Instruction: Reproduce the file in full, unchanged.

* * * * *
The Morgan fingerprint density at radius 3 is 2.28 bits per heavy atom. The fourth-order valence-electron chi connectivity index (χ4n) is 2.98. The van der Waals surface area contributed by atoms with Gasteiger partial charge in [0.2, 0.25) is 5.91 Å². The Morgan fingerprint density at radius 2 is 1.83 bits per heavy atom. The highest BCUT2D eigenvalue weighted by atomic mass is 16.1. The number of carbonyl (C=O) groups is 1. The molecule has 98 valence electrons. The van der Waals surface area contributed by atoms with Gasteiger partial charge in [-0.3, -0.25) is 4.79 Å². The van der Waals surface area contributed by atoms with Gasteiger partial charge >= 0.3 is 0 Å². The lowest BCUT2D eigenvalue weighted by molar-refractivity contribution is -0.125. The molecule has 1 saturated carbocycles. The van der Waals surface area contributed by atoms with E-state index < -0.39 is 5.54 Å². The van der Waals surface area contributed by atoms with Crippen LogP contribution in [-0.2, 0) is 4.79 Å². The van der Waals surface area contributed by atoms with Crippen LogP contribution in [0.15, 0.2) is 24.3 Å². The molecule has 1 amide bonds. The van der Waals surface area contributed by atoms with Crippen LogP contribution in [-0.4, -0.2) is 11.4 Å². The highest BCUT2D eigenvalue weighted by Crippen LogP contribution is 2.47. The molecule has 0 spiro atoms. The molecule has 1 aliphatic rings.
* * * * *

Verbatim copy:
The Morgan fingerprint density at radius 3 is 2.28 bits per heavy atom. The fourth-order valence-electron chi connectivity index (χ4n) is 2.98. The van der Waals surface area contributed by atoms with Gasteiger partial charge in [0.2, 0.25) is 5.91 Å². The Morgan fingerprint density at radius 2 is 1.83 bits per heavy atom. The highest BCUT2D eigenvalue weighted by atomic mass is 16.1. The number of carbonyl (C=O) groups is 1. The molecule has 98 valence electrons. The van der Waals surface area contributed by atoms with Gasteiger partial charge in [-0.3, -0.25) is 4.79 Å². The van der Waals surface area contributed by atoms with Gasteiger partial charge >= 0.3 is 0 Å². The lowest BCUT2D eigenvalue weighted by molar-refractivity contribution is -0.125. The molecule has 1 saturated carbocycles. The van der Waals surface area contributed by atoms with E-state index < -0.39 is 5.54 Å². The van der Waals surface area contributed by atoms with Crippen LogP contribution in [-0.2, 0) is 4.79 Å². The van der Waals surface area contributed by atoms with Crippen LogP contribution in [0.15, 0.2) is 24.3 Å². The molecule has 1 amide bonds. The van der Waals surface area contributed by atoms with Crippen LogP contribution in [-0.4, -0.2) is 11.4 Å². The highest BCUT2D eigenvalue weighted by Crippen LogP contribution is 2.47. The molecule has 0 spiro atoms. The molecule has 1 aliphatic rings.